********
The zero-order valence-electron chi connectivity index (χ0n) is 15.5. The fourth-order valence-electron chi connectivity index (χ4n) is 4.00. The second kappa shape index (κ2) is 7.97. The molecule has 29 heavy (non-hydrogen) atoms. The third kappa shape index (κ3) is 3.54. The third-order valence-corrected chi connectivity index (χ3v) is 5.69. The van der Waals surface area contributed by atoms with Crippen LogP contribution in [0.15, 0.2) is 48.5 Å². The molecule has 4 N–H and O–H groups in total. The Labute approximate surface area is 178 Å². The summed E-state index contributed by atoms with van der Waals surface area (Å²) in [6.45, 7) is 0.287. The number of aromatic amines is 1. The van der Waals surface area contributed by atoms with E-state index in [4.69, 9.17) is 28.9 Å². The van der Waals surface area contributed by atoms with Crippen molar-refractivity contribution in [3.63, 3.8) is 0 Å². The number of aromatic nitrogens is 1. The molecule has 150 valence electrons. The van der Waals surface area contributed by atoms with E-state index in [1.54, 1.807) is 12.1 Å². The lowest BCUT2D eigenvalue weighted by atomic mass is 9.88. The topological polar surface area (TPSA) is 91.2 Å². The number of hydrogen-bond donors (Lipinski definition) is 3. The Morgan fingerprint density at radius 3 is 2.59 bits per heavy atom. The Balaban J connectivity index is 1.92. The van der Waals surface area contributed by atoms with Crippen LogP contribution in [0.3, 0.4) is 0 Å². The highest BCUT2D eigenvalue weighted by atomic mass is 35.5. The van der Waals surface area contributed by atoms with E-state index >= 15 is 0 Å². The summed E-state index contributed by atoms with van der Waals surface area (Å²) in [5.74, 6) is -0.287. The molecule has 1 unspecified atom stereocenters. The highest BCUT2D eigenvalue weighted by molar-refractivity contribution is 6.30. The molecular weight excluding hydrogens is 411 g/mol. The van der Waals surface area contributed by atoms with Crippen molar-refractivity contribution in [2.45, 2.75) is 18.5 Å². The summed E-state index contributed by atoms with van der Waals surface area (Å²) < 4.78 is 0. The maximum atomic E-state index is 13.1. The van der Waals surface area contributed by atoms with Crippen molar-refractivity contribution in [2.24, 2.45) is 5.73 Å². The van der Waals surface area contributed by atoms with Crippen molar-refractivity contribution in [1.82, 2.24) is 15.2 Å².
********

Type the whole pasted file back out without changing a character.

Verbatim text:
The zero-order valence-electron chi connectivity index (χ0n) is 15.5. The fourth-order valence-electron chi connectivity index (χ4n) is 4.00. The second kappa shape index (κ2) is 7.97. The molecule has 29 heavy (non-hydrogen) atoms. The third kappa shape index (κ3) is 3.54. The third-order valence-corrected chi connectivity index (χ3v) is 5.69. The van der Waals surface area contributed by atoms with Crippen LogP contribution in [0.15, 0.2) is 48.5 Å². The molecule has 4 N–H and O–H groups in total. The Labute approximate surface area is 178 Å². The summed E-state index contributed by atoms with van der Waals surface area (Å²) in [6.45, 7) is 0.287. The number of aromatic amines is 1. The van der Waals surface area contributed by atoms with E-state index in [4.69, 9.17) is 28.9 Å². The van der Waals surface area contributed by atoms with Crippen molar-refractivity contribution in [3.63, 3.8) is 0 Å². The number of aromatic nitrogens is 1. The molecule has 150 valence electrons. The van der Waals surface area contributed by atoms with E-state index in [1.54, 1.807) is 12.1 Å². The lowest BCUT2D eigenvalue weighted by atomic mass is 9.88. The topological polar surface area (TPSA) is 91.2 Å². The number of hydrogen-bond donors (Lipinski definition) is 3. The Morgan fingerprint density at radius 3 is 2.59 bits per heavy atom. The Balaban J connectivity index is 1.92. The van der Waals surface area contributed by atoms with Crippen LogP contribution in [0.3, 0.4) is 0 Å². The highest BCUT2D eigenvalue weighted by atomic mass is 35.5. The van der Waals surface area contributed by atoms with E-state index >= 15 is 0 Å². The summed E-state index contributed by atoms with van der Waals surface area (Å²) in [5.74, 6) is -0.287. The molecule has 1 unspecified atom stereocenters. The highest BCUT2D eigenvalue weighted by molar-refractivity contribution is 6.30. The molecular weight excluding hydrogens is 411 g/mol. The van der Waals surface area contributed by atoms with Crippen molar-refractivity contribution in [2.45, 2.75) is 18.5 Å². The summed E-state index contributed by atoms with van der Waals surface area (Å²) < 4.78 is 0. The maximum atomic E-state index is 13.1. The van der Waals surface area contributed by atoms with Crippen molar-refractivity contribution in [2.24, 2.45) is 5.73 Å². The van der Waals surface area contributed by atoms with Crippen molar-refractivity contribution in [1.82, 2.24) is 15.2 Å².